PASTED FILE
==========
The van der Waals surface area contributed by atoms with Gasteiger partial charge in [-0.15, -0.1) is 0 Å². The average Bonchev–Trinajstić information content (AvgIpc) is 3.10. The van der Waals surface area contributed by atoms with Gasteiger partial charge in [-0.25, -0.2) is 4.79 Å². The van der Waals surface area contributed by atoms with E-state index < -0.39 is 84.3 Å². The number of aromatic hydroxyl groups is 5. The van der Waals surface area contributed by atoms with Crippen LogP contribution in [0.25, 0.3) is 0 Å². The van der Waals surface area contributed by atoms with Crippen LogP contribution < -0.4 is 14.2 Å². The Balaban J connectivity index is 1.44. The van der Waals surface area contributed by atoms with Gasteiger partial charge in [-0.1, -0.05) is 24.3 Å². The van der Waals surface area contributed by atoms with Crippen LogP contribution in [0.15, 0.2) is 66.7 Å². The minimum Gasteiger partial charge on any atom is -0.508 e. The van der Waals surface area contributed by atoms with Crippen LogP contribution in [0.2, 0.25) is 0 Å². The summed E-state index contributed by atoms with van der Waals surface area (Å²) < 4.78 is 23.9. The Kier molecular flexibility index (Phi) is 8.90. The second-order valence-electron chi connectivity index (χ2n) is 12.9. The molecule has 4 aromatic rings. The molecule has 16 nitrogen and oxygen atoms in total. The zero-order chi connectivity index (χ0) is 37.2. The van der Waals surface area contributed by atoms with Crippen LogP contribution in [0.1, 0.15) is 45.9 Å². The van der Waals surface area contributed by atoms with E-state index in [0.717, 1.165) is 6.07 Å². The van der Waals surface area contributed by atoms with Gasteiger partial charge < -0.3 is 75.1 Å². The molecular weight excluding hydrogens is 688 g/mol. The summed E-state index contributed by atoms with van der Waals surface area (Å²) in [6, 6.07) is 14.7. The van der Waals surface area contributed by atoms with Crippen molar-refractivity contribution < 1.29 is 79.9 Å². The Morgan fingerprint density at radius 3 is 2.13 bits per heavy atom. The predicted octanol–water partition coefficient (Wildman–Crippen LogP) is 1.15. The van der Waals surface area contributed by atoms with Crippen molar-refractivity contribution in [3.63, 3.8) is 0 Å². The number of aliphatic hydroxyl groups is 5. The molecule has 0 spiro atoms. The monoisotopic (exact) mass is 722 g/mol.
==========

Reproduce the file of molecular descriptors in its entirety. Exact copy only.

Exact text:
The van der Waals surface area contributed by atoms with Gasteiger partial charge in [-0.15, -0.1) is 0 Å². The average Bonchev–Trinajstić information content (AvgIpc) is 3.10. The van der Waals surface area contributed by atoms with Gasteiger partial charge in [-0.25, -0.2) is 4.79 Å². The van der Waals surface area contributed by atoms with E-state index < -0.39 is 84.3 Å². The number of aromatic hydroxyl groups is 5. The van der Waals surface area contributed by atoms with Crippen LogP contribution in [0.25, 0.3) is 0 Å². The van der Waals surface area contributed by atoms with Crippen LogP contribution < -0.4 is 14.2 Å². The Balaban J connectivity index is 1.44. The van der Waals surface area contributed by atoms with Gasteiger partial charge in [-0.1, -0.05) is 24.3 Å². The van der Waals surface area contributed by atoms with Crippen LogP contribution in [0.15, 0.2) is 66.7 Å². The minimum Gasteiger partial charge on any atom is -0.508 e. The van der Waals surface area contributed by atoms with Crippen LogP contribution in [0.2, 0.25) is 0 Å². The summed E-state index contributed by atoms with van der Waals surface area (Å²) < 4.78 is 23.9. The Kier molecular flexibility index (Phi) is 8.90. The second-order valence-electron chi connectivity index (χ2n) is 12.9. The molecule has 4 aromatic rings. The molecule has 16 nitrogen and oxygen atoms in total. The zero-order chi connectivity index (χ0) is 37.2. The van der Waals surface area contributed by atoms with Crippen LogP contribution in [0.1, 0.15) is 45.9 Å². The van der Waals surface area contributed by atoms with E-state index in [0.717, 1.165) is 6.07 Å². The van der Waals surface area contributed by atoms with Gasteiger partial charge < -0.3 is 75.1 Å². The molecular weight excluding hydrogens is 688 g/mol. The summed E-state index contributed by atoms with van der Waals surface area (Å²) in [6, 6.07) is 14.7. The van der Waals surface area contributed by atoms with Crippen molar-refractivity contribution < 1.29 is 79.9 Å². The Morgan fingerprint density at radius 3 is 2.13 bits per heavy atom. The predicted octanol–water partition coefficient (Wildman–Crippen LogP) is 1.15. The van der Waals surface area contributed by atoms with Crippen molar-refractivity contribution in [3.63, 3.8) is 0 Å². The number of aliphatic hydroxyl groups is 5. The molecule has 0 spiro atoms. The monoisotopic (exact) mass is 722 g/mol.